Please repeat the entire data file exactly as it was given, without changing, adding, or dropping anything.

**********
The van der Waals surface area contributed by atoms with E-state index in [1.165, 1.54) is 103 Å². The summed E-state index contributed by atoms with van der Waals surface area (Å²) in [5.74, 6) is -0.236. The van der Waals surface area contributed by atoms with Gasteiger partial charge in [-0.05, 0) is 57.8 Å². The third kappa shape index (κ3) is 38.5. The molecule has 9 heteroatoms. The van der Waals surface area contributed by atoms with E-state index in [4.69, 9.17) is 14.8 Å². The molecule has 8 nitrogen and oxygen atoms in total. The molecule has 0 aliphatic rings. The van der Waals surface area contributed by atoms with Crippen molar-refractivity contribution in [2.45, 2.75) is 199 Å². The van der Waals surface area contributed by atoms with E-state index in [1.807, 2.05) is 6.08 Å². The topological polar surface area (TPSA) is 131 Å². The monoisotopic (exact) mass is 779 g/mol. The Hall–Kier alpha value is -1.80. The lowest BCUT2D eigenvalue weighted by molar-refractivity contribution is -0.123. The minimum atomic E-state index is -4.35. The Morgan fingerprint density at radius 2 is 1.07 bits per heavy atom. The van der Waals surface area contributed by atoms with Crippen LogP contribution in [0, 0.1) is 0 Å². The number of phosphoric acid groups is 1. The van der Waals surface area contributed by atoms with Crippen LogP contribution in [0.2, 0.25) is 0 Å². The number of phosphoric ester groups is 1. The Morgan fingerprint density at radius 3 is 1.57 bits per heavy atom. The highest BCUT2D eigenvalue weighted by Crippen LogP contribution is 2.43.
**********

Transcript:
The van der Waals surface area contributed by atoms with E-state index in [1.165, 1.54) is 103 Å². The summed E-state index contributed by atoms with van der Waals surface area (Å²) in [5.74, 6) is -0.236. The van der Waals surface area contributed by atoms with Gasteiger partial charge in [-0.05, 0) is 57.8 Å². The third kappa shape index (κ3) is 38.5. The molecule has 9 heteroatoms. The van der Waals surface area contributed by atoms with E-state index in [4.69, 9.17) is 14.8 Å². The molecule has 8 nitrogen and oxygen atoms in total. The molecule has 0 aliphatic rings. The van der Waals surface area contributed by atoms with Crippen molar-refractivity contribution in [2.45, 2.75) is 199 Å². The van der Waals surface area contributed by atoms with E-state index in [1.807, 2.05) is 6.08 Å². The topological polar surface area (TPSA) is 131 Å². The monoisotopic (exact) mass is 779 g/mol. The Hall–Kier alpha value is -1.80. The lowest BCUT2D eigenvalue weighted by molar-refractivity contribution is -0.123. The minimum atomic E-state index is -4.35. The Morgan fingerprint density at radius 2 is 1.07 bits per heavy atom. The van der Waals surface area contributed by atoms with Crippen LogP contribution in [0, 0.1) is 0 Å². The number of phosphoric acid groups is 1. The van der Waals surface area contributed by atoms with Crippen LogP contribution in [0.2, 0.25) is 0 Å². The number of phosphoric ester groups is 1. The Morgan fingerprint density at radius 3 is 1.57 bits per heavy atom. The highest BCUT2D eigenvalue weighted by Crippen LogP contribution is 2.43.